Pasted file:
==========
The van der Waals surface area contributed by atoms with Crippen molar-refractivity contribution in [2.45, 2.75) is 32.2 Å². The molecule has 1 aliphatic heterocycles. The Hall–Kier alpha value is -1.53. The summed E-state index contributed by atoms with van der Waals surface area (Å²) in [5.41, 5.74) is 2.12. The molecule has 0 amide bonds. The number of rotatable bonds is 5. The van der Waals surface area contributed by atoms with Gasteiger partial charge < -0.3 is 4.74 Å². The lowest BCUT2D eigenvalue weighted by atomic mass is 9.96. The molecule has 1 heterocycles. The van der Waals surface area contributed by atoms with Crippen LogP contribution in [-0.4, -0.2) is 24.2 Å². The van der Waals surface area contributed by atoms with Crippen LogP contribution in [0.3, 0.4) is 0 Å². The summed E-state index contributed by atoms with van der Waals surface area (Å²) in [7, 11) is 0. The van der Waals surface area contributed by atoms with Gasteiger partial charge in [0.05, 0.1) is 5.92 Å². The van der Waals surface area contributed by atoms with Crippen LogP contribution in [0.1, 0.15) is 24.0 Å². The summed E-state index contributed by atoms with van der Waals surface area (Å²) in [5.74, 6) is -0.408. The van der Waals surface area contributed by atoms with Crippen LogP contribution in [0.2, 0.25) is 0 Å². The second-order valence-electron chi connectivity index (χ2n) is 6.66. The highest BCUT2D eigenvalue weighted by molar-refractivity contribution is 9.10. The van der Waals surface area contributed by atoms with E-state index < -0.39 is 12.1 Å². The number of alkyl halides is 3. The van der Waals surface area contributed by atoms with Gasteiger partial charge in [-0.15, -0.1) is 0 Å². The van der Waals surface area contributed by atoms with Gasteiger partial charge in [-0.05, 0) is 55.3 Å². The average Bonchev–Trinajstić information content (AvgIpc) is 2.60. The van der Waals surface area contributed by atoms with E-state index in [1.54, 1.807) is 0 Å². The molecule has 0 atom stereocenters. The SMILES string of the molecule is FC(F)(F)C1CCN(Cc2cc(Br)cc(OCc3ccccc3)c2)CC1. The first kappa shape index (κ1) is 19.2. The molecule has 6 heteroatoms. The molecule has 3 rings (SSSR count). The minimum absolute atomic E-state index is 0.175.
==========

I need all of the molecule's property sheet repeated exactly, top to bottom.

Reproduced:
The van der Waals surface area contributed by atoms with Crippen molar-refractivity contribution in [2.45, 2.75) is 32.2 Å². The molecule has 1 aliphatic heterocycles. The Hall–Kier alpha value is -1.53. The summed E-state index contributed by atoms with van der Waals surface area (Å²) in [5.41, 5.74) is 2.12. The molecule has 0 amide bonds. The number of rotatable bonds is 5. The van der Waals surface area contributed by atoms with Gasteiger partial charge < -0.3 is 4.74 Å². The lowest BCUT2D eigenvalue weighted by atomic mass is 9.96. The molecule has 1 heterocycles. The van der Waals surface area contributed by atoms with Crippen LogP contribution in [-0.4, -0.2) is 24.2 Å². The van der Waals surface area contributed by atoms with Crippen LogP contribution in [0.3, 0.4) is 0 Å². The summed E-state index contributed by atoms with van der Waals surface area (Å²) in [7, 11) is 0. The van der Waals surface area contributed by atoms with Gasteiger partial charge in [0.05, 0.1) is 5.92 Å². The van der Waals surface area contributed by atoms with Crippen LogP contribution in [0.1, 0.15) is 24.0 Å². The summed E-state index contributed by atoms with van der Waals surface area (Å²) in [5.74, 6) is -0.408. The van der Waals surface area contributed by atoms with Crippen LogP contribution in [0.2, 0.25) is 0 Å². The second-order valence-electron chi connectivity index (χ2n) is 6.66. The highest BCUT2D eigenvalue weighted by molar-refractivity contribution is 9.10. The van der Waals surface area contributed by atoms with E-state index < -0.39 is 12.1 Å². The number of alkyl halides is 3. The van der Waals surface area contributed by atoms with Gasteiger partial charge in [-0.15, -0.1) is 0 Å². The van der Waals surface area contributed by atoms with Gasteiger partial charge in [-0.05, 0) is 55.3 Å². The average Bonchev–Trinajstić information content (AvgIpc) is 2.60. The van der Waals surface area contributed by atoms with E-state index in [1.54, 1.807) is 0 Å². The molecule has 0 atom stereocenters. The SMILES string of the molecule is FC(F)(F)C1CCN(Cc2cc(Br)cc(OCc3ccccc3)c2)CC1. The first kappa shape index (κ1) is 19.2. The molecule has 6 heteroatoms. The molecule has 3 rings (SSSR count). The minimum absolute atomic E-state index is 0.175.